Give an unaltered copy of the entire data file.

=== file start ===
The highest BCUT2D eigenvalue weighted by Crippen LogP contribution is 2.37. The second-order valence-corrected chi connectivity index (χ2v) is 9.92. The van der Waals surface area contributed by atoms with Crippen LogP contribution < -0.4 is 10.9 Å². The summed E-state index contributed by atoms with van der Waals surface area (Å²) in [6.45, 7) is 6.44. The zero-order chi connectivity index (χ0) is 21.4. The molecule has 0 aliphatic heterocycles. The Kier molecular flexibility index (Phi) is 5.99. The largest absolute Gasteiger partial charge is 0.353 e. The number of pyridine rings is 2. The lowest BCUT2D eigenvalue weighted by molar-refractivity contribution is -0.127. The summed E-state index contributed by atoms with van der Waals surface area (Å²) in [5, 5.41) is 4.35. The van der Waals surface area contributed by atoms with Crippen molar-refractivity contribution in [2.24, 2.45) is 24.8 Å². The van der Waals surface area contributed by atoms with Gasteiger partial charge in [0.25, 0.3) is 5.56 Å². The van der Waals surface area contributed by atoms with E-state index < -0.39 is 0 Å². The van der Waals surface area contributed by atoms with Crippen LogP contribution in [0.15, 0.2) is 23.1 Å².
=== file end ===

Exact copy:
The highest BCUT2D eigenvalue weighted by Crippen LogP contribution is 2.37. The second-order valence-corrected chi connectivity index (χ2v) is 9.92. The van der Waals surface area contributed by atoms with Crippen LogP contribution < -0.4 is 10.9 Å². The summed E-state index contributed by atoms with van der Waals surface area (Å²) in [6.45, 7) is 6.44. The zero-order chi connectivity index (χ0) is 21.4. The molecule has 0 aliphatic heterocycles. The Kier molecular flexibility index (Phi) is 5.99. The largest absolute Gasteiger partial charge is 0.353 e. The number of pyridine rings is 2. The lowest BCUT2D eigenvalue weighted by molar-refractivity contribution is -0.127. The summed E-state index contributed by atoms with van der Waals surface area (Å²) in [5, 5.41) is 4.35. The van der Waals surface area contributed by atoms with Crippen molar-refractivity contribution in [2.24, 2.45) is 24.8 Å². The van der Waals surface area contributed by atoms with Gasteiger partial charge in [0.25, 0.3) is 5.56 Å². The van der Waals surface area contributed by atoms with E-state index < -0.39 is 0 Å². The van der Waals surface area contributed by atoms with Crippen LogP contribution in [0.15, 0.2) is 23.1 Å².